Archive Page - 08/16/13 41 years, 2,173 covers and 55,054 stories from PEOPLE magazine's history for you to enjoy
- Heidi Pratt's Father Arrested on Child Sex Abuse Charges
- The Style Top 5: Sarah Jessica Parker Brings Her Shoe Line to Zappos, Katy Perry Preps for the Super Bowl and More
- Harry Potter Star Robbie Coltrane Hospitalized in Florida
- Kim Kardashian's Ultimate Instagram? See Her and Kanye with President Obama
- Val Kilmer Rushed to the Hospital for Throat Tumor: Report
On Newsstands Now
- Matthew McConaughey: In His Own Words
- Jessa Duggar's Wedding Album
- Brittany Maynard's Final Days
Pick up your copy on newsstands
Click here for instant access to the Digital Magazine
People Top 5
LAST UPDATE: Saturday January 31, 2015 06:10AM EST
PEOPLE Top 5 are the most-viewed stories on the site over the past three days, updated every 60 minutes
Synthetic Fabrics Will Be a Natural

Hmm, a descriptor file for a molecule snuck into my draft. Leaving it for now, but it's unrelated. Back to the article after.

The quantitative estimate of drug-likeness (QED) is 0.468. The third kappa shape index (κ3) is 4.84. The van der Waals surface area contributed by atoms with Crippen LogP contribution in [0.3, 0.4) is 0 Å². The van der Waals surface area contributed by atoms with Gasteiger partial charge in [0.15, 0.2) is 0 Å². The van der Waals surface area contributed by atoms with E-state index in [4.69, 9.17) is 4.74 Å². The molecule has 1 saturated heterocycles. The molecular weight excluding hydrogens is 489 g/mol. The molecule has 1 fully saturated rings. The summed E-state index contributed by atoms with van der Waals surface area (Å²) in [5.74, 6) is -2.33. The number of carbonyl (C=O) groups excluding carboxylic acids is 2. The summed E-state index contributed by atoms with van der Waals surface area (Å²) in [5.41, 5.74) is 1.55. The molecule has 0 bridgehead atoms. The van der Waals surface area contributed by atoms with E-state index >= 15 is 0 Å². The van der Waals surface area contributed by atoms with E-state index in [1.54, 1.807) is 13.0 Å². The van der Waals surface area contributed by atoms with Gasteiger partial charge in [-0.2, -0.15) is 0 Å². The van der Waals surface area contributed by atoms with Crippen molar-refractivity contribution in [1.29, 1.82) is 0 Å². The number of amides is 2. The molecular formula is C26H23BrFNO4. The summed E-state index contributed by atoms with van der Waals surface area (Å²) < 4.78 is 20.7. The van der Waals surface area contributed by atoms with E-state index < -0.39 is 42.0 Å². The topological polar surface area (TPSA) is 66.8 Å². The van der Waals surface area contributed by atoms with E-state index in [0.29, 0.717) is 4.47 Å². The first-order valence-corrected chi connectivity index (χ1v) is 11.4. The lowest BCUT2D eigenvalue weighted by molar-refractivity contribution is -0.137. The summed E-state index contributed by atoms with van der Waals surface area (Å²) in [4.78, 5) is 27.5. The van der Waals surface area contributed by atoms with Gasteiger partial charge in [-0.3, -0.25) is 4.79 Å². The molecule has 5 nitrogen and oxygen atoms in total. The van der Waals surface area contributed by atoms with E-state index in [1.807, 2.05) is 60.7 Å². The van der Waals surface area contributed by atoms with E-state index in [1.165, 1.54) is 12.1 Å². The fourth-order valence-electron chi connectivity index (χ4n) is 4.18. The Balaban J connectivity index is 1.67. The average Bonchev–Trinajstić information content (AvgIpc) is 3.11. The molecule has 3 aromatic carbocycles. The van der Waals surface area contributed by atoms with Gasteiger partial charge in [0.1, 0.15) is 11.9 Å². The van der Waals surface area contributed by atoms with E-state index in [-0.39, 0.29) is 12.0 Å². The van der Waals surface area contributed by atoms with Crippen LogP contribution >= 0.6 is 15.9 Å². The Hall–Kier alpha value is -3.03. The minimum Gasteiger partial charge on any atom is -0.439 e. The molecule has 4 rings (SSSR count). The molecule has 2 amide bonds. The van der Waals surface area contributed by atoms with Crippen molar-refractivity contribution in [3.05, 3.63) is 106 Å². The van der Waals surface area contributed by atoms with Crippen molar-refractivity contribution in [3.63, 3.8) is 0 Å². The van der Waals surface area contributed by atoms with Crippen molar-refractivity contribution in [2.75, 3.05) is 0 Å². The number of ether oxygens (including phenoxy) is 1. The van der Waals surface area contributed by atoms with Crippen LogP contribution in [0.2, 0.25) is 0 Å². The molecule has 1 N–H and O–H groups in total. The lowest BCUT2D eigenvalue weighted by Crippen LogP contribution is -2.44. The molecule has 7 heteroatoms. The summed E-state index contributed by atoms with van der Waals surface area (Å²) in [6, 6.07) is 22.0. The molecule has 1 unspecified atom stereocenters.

CALVIN KLEIN signaled designer acceptance of these new test-tube textiles with a $1,250 quilted dress parka made from the most sophisticated so far: microfiber, which is softer and more luxurious than silk, DONNA KARAN is also known to be experimenting with this revolutionary new chemistry, first stretched by the demands for superior athletic wear.
A precursor was Lycra (1960), now finally elevated from bathing suits to evening gowns. "It gives a wonderful sleek look," says Randolph Duke, who features it in jumpsuits and turtle-necks. Du Pont's four-year-old Supplex, a cottony nylon billed as "stronger than steel," is also suddenly chic. "I used to be opposed to synthetics," confesses designer DIANNE BEAUDRY, whose new collection includes Supplex chemises and bodysuits. "But the great selling point of Supplex is that it won't fall apart."
By 1999, labs expect new fibers that, in one garment, will keep you warm in winter, cool in summer. New dyes could enable people to change the color of a jacket at will—thus, you might pack one for a trip instead of two or three. Some novelty kids' clothes already have coatings that turn different shades in water or at different air temperatures.
"Once people experience the new synthetics, they won't want to wear anything else," promises forecaster David Wolfe. He may not be far off. At a recent European trade fair, a sales rep was overheard promoting a new natural weave as "cotton with a microfiber feel."
January 31, 2015
Treat Yourself! 4 Preview Issues
The most buzzed about stars this minute!